Is it an outrage? Is it a contempt of Parliament? Is it a diversionary action to take our minds off absent WMD? Is it a media-driven storm in a Whitehall teacup which will calm down as soon as we've found something else to occupy our tiny minds? Is it none of the above?
The answer to all these questions, especially the last one, is yes. The abolition of the lord chancellorship fulfils many functions, none of which matters to anyone except the Lord Chancellor. It was a bugger's muddle for the best part of a thousand years but it worked perfectly well, in that British sort of way, even when the conflicts of interest became comically obvious, which, thanks to Derry Irvine, they frequently did.
Now, in some covert turf battle, the lord chancellorship was abolished, then reinstated, then given 18 months to be abolished again. The Wales and Scotland offices have been given half-time ministers, and the Scotland Office appeared in yesterday's order paper as "the former Scotland Office". One bugger's muddle has been replaced with a modernised, reformed, more transparent and accountable muddle with 50 per cent more buggery. It's the third way.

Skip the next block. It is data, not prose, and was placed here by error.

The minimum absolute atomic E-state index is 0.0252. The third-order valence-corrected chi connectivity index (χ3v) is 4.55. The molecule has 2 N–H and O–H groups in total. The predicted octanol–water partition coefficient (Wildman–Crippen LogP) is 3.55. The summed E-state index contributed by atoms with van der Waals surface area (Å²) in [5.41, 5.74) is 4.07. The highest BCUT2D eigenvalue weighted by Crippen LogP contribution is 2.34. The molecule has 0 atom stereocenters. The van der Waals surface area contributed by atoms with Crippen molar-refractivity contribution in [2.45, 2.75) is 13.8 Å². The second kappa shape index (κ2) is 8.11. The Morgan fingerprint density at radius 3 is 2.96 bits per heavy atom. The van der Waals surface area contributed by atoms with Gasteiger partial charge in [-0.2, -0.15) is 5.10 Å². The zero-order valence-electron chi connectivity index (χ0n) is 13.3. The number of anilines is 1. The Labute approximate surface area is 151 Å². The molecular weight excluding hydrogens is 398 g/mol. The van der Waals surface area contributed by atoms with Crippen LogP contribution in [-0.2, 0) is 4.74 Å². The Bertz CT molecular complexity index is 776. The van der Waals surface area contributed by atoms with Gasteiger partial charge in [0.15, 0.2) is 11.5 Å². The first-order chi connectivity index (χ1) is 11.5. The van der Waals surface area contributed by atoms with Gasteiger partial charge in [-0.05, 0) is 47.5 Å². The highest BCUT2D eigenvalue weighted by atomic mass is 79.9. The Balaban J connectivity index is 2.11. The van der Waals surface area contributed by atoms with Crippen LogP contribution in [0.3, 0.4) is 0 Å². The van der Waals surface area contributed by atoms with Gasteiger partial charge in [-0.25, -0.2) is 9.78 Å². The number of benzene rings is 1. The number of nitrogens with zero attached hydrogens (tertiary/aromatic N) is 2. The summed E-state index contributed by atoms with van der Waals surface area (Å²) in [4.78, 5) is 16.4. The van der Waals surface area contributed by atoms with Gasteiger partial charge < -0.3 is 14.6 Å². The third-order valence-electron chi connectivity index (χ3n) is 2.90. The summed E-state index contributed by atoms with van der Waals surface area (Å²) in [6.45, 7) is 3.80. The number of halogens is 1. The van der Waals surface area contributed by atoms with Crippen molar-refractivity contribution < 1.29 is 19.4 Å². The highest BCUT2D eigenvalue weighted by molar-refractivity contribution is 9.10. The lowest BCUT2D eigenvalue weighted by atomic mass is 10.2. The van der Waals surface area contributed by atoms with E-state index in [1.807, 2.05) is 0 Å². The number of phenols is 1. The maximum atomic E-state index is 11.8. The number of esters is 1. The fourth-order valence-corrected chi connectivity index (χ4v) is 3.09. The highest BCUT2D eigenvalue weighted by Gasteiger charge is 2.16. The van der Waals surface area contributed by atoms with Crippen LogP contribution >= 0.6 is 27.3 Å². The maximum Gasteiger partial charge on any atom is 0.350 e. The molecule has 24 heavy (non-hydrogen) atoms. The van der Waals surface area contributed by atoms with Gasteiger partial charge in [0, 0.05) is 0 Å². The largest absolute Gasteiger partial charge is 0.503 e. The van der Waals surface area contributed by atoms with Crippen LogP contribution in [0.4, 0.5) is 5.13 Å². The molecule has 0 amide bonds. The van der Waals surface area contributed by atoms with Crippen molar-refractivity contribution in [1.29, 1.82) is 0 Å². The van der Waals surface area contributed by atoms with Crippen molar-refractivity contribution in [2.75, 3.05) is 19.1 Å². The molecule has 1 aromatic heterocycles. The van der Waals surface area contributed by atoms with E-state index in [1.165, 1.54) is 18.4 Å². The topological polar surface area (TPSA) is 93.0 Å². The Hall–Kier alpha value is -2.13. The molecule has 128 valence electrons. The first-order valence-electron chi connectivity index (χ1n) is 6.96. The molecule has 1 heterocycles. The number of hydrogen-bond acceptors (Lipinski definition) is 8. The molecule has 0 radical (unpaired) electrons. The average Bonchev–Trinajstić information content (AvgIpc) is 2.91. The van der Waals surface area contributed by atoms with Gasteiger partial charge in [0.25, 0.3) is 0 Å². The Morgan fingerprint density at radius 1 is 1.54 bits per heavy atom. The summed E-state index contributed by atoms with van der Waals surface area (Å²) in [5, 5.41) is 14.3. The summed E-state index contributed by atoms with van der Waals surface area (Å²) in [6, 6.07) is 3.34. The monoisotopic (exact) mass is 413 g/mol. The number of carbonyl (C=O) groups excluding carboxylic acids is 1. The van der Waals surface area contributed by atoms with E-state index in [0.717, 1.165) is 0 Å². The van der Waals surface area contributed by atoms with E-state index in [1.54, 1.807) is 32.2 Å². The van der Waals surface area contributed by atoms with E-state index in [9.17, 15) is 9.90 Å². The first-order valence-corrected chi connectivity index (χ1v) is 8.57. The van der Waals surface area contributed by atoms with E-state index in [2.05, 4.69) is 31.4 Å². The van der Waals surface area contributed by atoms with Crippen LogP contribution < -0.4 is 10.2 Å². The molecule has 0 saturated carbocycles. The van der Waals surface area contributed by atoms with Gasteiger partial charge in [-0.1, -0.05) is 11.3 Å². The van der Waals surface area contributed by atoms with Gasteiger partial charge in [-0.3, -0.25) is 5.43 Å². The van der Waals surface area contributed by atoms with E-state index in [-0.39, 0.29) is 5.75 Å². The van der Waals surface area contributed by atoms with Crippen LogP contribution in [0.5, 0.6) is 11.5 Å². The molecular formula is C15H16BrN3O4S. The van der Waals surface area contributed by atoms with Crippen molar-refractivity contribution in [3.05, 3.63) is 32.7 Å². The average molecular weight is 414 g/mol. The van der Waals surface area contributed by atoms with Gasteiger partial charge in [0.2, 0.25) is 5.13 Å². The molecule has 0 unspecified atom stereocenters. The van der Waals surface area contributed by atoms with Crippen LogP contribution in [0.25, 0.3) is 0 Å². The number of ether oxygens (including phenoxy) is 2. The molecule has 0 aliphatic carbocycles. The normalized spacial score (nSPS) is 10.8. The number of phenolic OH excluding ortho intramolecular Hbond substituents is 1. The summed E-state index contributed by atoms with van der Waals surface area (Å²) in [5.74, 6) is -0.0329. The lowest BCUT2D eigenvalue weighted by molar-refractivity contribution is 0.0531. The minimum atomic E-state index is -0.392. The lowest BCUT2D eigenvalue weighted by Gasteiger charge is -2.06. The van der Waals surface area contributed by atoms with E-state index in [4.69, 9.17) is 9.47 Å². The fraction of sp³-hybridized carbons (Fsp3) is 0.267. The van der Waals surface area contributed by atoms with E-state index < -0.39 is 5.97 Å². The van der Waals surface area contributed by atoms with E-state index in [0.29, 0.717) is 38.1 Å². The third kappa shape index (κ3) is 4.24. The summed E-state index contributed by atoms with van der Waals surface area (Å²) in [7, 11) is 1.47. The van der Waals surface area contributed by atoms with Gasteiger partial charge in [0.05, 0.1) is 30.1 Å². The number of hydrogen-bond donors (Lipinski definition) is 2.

"As the Scotland Office website now reads," Eric Forth said, to Tory joy, "this site is now under redevelopment."
Gillian Shepherd put her finger on the polemical point when she said: "The one thing the Government has complete control over, it has botched. If it can't manage a reshuffle, it can't run the country."
There was one good thing at least. Peter Hain made a really lamentable debut as the new Leader of the House ("Part-time leader" as the Tories invariably interject - he's also the minister for Wales). Ill-humoured, bad-tempered and sour, he began by describing Eric Forth's delightful speech as "an exercise in self-inflated bombast". That was quite uncalled for. He described the Opposition as "grinning idiots". That's not what the Leader of the House is supposed to do. He accused his attackers of his own party's most obvious fault. The only thing they were interested in, he said, was patronage (remember the Prime Minister's old flatmate has taken over one of Britain's most senior jobs from the Prime Minister's old pupil master).
When John Bercow said with a succinctness that usually eludes him: "A chronic speech from a discredited minister," there was a sting in the words that parliamentary abuse doesn't normally deliver.
The cosy relationship between the Leader of the House and the shadow Leader has entirely evaporated. The new (part-time) Leader of the House has sided firmly with the executive, and he was punished for it. The interjections on all sides ran him ragged, destroyed his rhythm and rendered whatever argument he had to make inaudible. This was public service at its best.
The Tories more or less agree with everything that's been done but they do seem almost genuinely upset at the way it's been done. No doubt the Prime Minister will set them all straight today when he makes a statement on the situation.
NB: Huw Irranca-Davies made us laugh by saying with more truth than he knew: "Workers in the Welsh Office can continue to sleep safe in their jobs."Reuse content